However, this effect is mainly driven by divided government – when the president and the House or Senate majority are of different parties. In unified government, additional presidential attention to an issue has no detectable effect on polarization. This may be due to the types of bills Congress considers in unified and divided government. In unified government, Congress typically votes on bills furthering the president’s agenda. But in divided government, Congress is more likely to vote on bills opposed to the president’s agenda. The fact that additional presidential attention only polarizes Congress in divided government may indicate that the effect is driven more by the opposition party’s resistance than the presidential party’s support.

Finally, the polarizing effect of presidents has remained roughly constant over the forty year period, as shown in Figure 1 below. The graph presents the average difference between opposition-party members and presidential-party members (which I call the “Presidential Effect”) for each year in the data. Note that more negative values represent a larger presidential effect.

Figure 1 – The presidential effect, 1971–2010

Baker Fig 1

Note: Regression coefficient = .0008, SE = .0011. The regression indicates that the presidential effect has not changed much over time. The presidential effect is 3.92 percent larger in presidential election years, but this difference is not statistically significant. With the 1988 election removed, the effect lessens to 2.15 percent. p > .10 (all tests of statistical significance are two-tailed).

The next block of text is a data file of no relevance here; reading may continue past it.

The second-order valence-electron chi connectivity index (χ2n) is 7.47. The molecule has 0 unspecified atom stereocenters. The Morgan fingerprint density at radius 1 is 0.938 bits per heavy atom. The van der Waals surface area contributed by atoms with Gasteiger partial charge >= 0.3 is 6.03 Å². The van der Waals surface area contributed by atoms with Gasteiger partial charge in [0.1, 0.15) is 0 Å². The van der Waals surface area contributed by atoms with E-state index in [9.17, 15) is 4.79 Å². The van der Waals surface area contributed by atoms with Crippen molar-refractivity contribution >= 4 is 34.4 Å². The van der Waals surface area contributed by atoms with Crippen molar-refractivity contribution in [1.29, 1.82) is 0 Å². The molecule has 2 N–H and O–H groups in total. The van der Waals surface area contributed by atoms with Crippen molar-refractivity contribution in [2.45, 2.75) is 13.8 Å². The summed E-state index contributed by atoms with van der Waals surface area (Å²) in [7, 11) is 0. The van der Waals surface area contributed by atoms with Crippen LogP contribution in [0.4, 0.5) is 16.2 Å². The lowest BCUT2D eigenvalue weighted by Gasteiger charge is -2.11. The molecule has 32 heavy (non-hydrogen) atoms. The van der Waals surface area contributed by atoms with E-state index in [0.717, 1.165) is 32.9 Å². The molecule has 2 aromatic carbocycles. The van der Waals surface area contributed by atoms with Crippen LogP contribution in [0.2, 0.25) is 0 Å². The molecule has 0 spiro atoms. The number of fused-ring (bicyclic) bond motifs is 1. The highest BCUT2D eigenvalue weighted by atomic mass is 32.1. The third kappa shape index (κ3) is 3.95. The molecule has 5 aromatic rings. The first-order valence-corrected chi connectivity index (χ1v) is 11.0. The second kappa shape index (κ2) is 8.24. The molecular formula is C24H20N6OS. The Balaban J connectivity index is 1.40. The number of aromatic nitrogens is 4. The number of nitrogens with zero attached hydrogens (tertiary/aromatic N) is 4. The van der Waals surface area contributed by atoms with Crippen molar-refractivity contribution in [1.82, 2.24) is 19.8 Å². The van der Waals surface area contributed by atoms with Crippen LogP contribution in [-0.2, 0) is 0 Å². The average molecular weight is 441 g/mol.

These findings add to a growing chorus in political science research that questions presidents’ abilities to lead Congress. In Beyond Ideology, Frances Lee used a similar measure of presidents’ agendas to show that presidents divide Congress more than they unite it. In The Strategic President, George Edwards III meticulously combed through presidents’ records to show their inability to persuade Congress.

So how can presidents increase their chances of congressional success? Speeches tend to exacerbate polarization and make compromises harder to find. In today’s already polarized climate, presidents may decide to forgo bipartisanship altogether. In that case, the data show that presidents may be able to increase support from their base by giving more speeches. But if presidents do seek at least a modicum of bipartisanship, they would be wise to avoid the call of the podium. 

This article is based on the paper ‘Delayed Gratification Party Competition for White House Control in the U.S. House of Representatives’ in Political Research Quarterly.

Featured image credit: Gage Skidmore (Flickr, CC-BY-SA-2.0)

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Note:  This article gives the views of the author, and not the position of USAPP – American Politics and Policy, nor the London School of Economics.

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About the author

Travis Baker 80x108Travis J. Baker – UCLA
Travis Baker is a Ph.D. Candidate in political science at the University of California, Los Angeles (UCLA). He studies the nature and origins of polarization and gridlock in American politics. More broadly, he is interested in the relationships between chief executives, legislatures, and the electorate.